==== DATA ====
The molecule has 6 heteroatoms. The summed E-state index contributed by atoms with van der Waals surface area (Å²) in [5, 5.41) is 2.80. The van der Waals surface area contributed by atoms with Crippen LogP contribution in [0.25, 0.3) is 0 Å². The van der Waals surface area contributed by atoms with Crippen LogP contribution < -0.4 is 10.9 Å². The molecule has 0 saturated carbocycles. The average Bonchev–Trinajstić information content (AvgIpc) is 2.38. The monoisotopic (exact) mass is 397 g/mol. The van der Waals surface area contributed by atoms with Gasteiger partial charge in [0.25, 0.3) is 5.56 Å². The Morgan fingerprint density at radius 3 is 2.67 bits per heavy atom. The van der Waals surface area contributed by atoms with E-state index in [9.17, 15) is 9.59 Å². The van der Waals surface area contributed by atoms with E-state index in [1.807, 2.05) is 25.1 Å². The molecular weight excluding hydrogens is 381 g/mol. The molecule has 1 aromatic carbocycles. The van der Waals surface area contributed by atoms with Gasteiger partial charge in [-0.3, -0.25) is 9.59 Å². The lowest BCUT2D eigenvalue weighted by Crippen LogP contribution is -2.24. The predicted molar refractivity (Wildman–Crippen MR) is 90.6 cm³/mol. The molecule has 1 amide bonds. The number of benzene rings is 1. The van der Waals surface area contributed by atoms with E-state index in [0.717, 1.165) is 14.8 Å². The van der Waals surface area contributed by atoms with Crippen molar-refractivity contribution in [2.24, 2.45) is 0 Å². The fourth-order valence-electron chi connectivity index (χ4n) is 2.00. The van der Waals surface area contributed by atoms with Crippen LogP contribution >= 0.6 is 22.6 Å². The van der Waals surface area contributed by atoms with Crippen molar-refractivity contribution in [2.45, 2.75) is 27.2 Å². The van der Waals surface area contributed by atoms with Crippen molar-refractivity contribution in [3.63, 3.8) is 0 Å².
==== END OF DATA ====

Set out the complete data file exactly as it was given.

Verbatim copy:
The molecule has 6 heteroatoms. The summed E-state index contributed by atoms with van der Waals surface area (Å²) in [5, 5.41) is 2.80. The van der Waals surface area contributed by atoms with Crippen LogP contribution in [0.25, 0.3) is 0 Å². The van der Waals surface area contributed by atoms with Crippen LogP contribution < -0.4 is 10.9 Å². The molecule has 0 saturated carbocycles. The average Bonchev–Trinajstić information content (AvgIpc) is 2.38. The monoisotopic (exact) mass is 397 g/mol. The van der Waals surface area contributed by atoms with Gasteiger partial charge in [0.25, 0.3) is 5.56 Å². The Morgan fingerprint density at radius 3 is 2.67 bits per heavy atom. The van der Waals surface area contributed by atoms with E-state index in [9.17, 15) is 9.59 Å². The van der Waals surface area contributed by atoms with E-state index in [1.807, 2.05) is 25.1 Å². The molecular weight excluding hydrogens is 381 g/mol. The molecule has 1 aromatic carbocycles. The van der Waals surface area contributed by atoms with Gasteiger partial charge in [-0.3, -0.25) is 9.59 Å². The lowest BCUT2D eigenvalue weighted by Crippen LogP contribution is -2.24. The predicted molar refractivity (Wildman–Crippen MR) is 90.6 cm³/mol. The molecule has 1 amide bonds. The number of benzene rings is 1. The van der Waals surface area contributed by atoms with E-state index in [0.717, 1.165) is 14.8 Å². The van der Waals surface area contributed by atoms with Crippen molar-refractivity contribution in [2.24, 2.45) is 0 Å². The fourth-order valence-electron chi connectivity index (χ4n) is 2.00. The van der Waals surface area contributed by atoms with Crippen LogP contribution >= 0.6 is 22.6 Å². The van der Waals surface area contributed by atoms with Crippen molar-refractivity contribution in [2.45, 2.75) is 27.2 Å². The van der Waals surface area contributed by atoms with Crippen molar-refractivity contribution in [3.63, 3.8) is 0 Å².